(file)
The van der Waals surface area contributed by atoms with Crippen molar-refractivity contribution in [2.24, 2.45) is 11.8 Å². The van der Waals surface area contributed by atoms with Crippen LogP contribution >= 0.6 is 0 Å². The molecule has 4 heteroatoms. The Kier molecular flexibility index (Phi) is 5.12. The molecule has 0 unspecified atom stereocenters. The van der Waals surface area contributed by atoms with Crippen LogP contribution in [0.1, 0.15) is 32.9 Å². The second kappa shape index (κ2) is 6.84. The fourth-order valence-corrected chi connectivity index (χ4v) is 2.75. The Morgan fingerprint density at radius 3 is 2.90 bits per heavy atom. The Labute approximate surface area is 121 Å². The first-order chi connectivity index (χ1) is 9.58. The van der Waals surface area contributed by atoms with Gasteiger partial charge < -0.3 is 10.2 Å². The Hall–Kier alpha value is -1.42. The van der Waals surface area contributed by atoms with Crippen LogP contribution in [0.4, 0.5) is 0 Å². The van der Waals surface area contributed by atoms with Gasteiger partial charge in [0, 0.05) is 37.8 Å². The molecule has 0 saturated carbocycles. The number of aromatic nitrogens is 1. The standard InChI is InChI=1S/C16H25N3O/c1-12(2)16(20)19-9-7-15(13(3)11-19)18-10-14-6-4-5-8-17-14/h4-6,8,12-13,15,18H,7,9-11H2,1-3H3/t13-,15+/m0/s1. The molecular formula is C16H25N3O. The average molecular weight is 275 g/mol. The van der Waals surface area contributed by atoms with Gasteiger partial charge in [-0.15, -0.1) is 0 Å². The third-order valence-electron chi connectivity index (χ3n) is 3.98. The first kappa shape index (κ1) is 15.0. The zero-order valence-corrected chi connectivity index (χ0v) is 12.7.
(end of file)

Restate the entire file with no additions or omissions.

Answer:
The van der Waals surface area contributed by atoms with Crippen molar-refractivity contribution in [2.24, 2.45) is 11.8 Å². The van der Waals surface area contributed by atoms with Crippen LogP contribution >= 0.6 is 0 Å². The molecule has 4 heteroatoms. The Kier molecular flexibility index (Phi) is 5.12. The molecule has 0 unspecified atom stereocenters. The van der Waals surface area contributed by atoms with Crippen LogP contribution in [0.1, 0.15) is 32.9 Å². The second kappa shape index (κ2) is 6.84. The fourth-order valence-corrected chi connectivity index (χ4v) is 2.75. The Morgan fingerprint density at radius 3 is 2.90 bits per heavy atom. The Labute approximate surface area is 121 Å². The first-order chi connectivity index (χ1) is 9.58. The van der Waals surface area contributed by atoms with Gasteiger partial charge < -0.3 is 10.2 Å². The Hall–Kier alpha value is -1.42. The van der Waals surface area contributed by atoms with Crippen LogP contribution in [0.4, 0.5) is 0 Å². The van der Waals surface area contributed by atoms with Gasteiger partial charge in [0, 0.05) is 37.8 Å². The molecule has 0 saturated carbocycles. The number of aromatic nitrogens is 1. The standard InChI is InChI=1S/C16H25N3O/c1-12(2)16(20)19-9-7-15(13(3)11-19)18-10-14-6-4-5-8-17-14/h4-6,8,12-13,15,18H,7,9-11H2,1-3H3/t13-,15+/m0/s1. The molecular formula is C16H25N3O. The average molecular weight is 275 g/mol. The van der Waals surface area contributed by atoms with Gasteiger partial charge in [-0.15, -0.1) is 0 Å². The third-order valence-electron chi connectivity index (χ3n) is 3.98. The first kappa shape index (κ1) is 15.0. The zero-order valence-corrected chi connectivity index (χ0v) is 12.7.